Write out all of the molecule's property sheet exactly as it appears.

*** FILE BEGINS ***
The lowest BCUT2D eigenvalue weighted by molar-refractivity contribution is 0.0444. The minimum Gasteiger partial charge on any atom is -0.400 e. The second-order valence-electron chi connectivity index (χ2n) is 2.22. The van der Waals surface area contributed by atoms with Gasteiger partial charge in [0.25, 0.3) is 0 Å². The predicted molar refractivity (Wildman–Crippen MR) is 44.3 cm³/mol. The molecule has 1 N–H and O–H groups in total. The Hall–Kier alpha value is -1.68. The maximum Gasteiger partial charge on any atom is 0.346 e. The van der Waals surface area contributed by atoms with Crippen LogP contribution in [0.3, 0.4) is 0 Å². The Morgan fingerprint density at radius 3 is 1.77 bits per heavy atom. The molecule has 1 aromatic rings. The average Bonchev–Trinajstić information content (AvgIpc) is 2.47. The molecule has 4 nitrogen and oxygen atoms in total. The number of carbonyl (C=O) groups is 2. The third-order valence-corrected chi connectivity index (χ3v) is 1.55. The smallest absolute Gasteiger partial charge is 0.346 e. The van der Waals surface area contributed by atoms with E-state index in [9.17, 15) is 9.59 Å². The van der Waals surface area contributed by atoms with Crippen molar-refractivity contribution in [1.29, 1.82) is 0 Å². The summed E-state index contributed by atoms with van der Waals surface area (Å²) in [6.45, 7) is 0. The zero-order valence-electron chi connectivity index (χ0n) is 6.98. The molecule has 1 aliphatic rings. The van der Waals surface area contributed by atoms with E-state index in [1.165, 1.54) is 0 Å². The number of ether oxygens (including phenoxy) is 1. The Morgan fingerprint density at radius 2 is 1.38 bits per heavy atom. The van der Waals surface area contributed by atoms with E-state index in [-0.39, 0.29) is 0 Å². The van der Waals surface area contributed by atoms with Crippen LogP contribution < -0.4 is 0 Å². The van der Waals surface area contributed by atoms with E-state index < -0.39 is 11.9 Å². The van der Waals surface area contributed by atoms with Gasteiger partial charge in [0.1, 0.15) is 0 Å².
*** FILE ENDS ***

The lowest BCUT2D eigenvalue weighted by molar-refractivity contribution is 0.0444. The minimum Gasteiger partial charge on any atom is -0.400 e. The second-order valence-electron chi connectivity index (χ2n) is 2.22. The van der Waals surface area contributed by atoms with Gasteiger partial charge in [0.25, 0.3) is 0 Å². The predicted molar refractivity (Wildman–Crippen MR) is 44.3 cm³/mol. The molecule has 1 N–H and O–H groups in total. The Hall–Kier alpha value is -1.68. The maximum Gasteiger partial charge on any atom is 0.346 e. The van der Waals surface area contributed by atoms with Crippen LogP contribution in [0.3, 0.4) is 0 Å². The Morgan fingerprint density at radius 3 is 1.77 bits per heavy atom. The molecule has 1 aromatic rings. The average Bonchev–Trinajstić information content (AvgIpc) is 2.47. The molecule has 4 nitrogen and oxygen atoms in total. The number of carbonyl (C=O) groups is 2. The third-order valence-corrected chi connectivity index (χ3v) is 1.55. The smallest absolute Gasteiger partial charge is 0.346 e. The van der Waals surface area contributed by atoms with E-state index in [9.17, 15) is 9.59 Å². The van der Waals surface area contributed by atoms with Crippen molar-refractivity contribution in [1.29, 1.82) is 0 Å². The summed E-state index contributed by atoms with van der Waals surface area (Å²) in [6.45, 7) is 0. The zero-order valence-electron chi connectivity index (χ0n) is 6.98. The molecule has 1 aliphatic rings. The van der Waals surface area contributed by atoms with E-state index in [1.165, 1.54) is 0 Å². The number of ether oxygens (including phenoxy) is 1. The Morgan fingerprint density at radius 2 is 1.38 bits per heavy atom. The van der Waals surface area contributed by atoms with E-state index in [-0.39, 0.29) is 0 Å². The van der Waals surface area contributed by atoms with Crippen LogP contribution < -0.4 is 0 Å². The van der Waals surface area contributed by atoms with E-state index < -0.39 is 11.9 Å². The van der Waals surface area contributed by atoms with Gasteiger partial charge in [0.1, 0.15) is 0 Å².